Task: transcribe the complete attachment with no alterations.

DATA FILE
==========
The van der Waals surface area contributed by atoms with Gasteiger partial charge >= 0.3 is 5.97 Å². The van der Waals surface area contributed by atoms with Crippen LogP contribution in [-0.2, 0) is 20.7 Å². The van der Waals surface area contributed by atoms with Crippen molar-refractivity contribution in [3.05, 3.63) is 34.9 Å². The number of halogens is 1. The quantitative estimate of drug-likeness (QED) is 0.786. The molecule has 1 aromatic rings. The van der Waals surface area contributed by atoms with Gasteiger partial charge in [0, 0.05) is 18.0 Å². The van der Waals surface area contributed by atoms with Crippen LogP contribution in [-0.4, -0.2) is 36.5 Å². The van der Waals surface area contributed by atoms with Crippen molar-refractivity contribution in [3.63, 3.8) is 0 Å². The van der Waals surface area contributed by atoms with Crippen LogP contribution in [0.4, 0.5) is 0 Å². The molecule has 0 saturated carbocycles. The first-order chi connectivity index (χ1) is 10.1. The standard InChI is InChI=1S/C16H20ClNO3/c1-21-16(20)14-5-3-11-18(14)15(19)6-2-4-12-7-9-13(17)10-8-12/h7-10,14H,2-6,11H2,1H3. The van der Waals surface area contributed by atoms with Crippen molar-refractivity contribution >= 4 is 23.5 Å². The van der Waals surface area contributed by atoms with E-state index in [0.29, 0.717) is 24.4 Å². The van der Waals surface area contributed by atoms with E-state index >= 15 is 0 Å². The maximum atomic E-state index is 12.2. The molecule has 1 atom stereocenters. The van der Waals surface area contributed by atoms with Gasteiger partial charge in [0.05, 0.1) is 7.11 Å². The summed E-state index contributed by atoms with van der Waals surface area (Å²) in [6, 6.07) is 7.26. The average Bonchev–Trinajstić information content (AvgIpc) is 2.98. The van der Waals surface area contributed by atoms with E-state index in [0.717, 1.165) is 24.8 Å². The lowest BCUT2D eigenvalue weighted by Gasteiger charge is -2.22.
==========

The van der Waals surface area contributed by atoms with Gasteiger partial charge >= 0.3 is 5.97 Å². The van der Waals surface area contributed by atoms with Crippen LogP contribution in [-0.2, 0) is 20.7 Å². The van der Waals surface area contributed by atoms with Crippen molar-refractivity contribution in [3.05, 3.63) is 34.9 Å². The number of halogens is 1. The quantitative estimate of drug-likeness (QED) is 0.786. The molecule has 1 aromatic rings. The van der Waals surface area contributed by atoms with Gasteiger partial charge in [0, 0.05) is 18.0 Å². The van der Waals surface area contributed by atoms with Crippen LogP contribution in [-0.4, -0.2) is 36.5 Å². The van der Waals surface area contributed by atoms with Crippen molar-refractivity contribution in [3.63, 3.8) is 0 Å². The van der Waals surface area contributed by atoms with Crippen LogP contribution in [0.4, 0.5) is 0 Å². The molecule has 0 saturated carbocycles. The first-order chi connectivity index (χ1) is 10.1. The standard InChI is InChI=1S/C16H20ClNO3/c1-21-16(20)14-5-3-11-18(14)15(19)6-2-4-12-7-9-13(17)10-8-12/h7-10,14H,2-6,11H2,1H3. The van der Waals surface area contributed by atoms with Crippen molar-refractivity contribution >= 4 is 23.5 Å². The van der Waals surface area contributed by atoms with E-state index in [0.29, 0.717) is 24.4 Å². The van der Waals surface area contributed by atoms with E-state index >= 15 is 0 Å². The maximum atomic E-state index is 12.2. The molecule has 1 atom stereocenters. The van der Waals surface area contributed by atoms with Gasteiger partial charge in [0.05, 0.1) is 7.11 Å². The summed E-state index contributed by atoms with van der Waals surface area (Å²) in [6, 6.07) is 7.26. The average Bonchev–Trinajstić information content (AvgIpc) is 2.98. The van der Waals surface area contributed by atoms with E-state index in [0.717, 1.165) is 24.8 Å². The lowest BCUT2D eigenvalue weighted by Gasteiger charge is -2.22.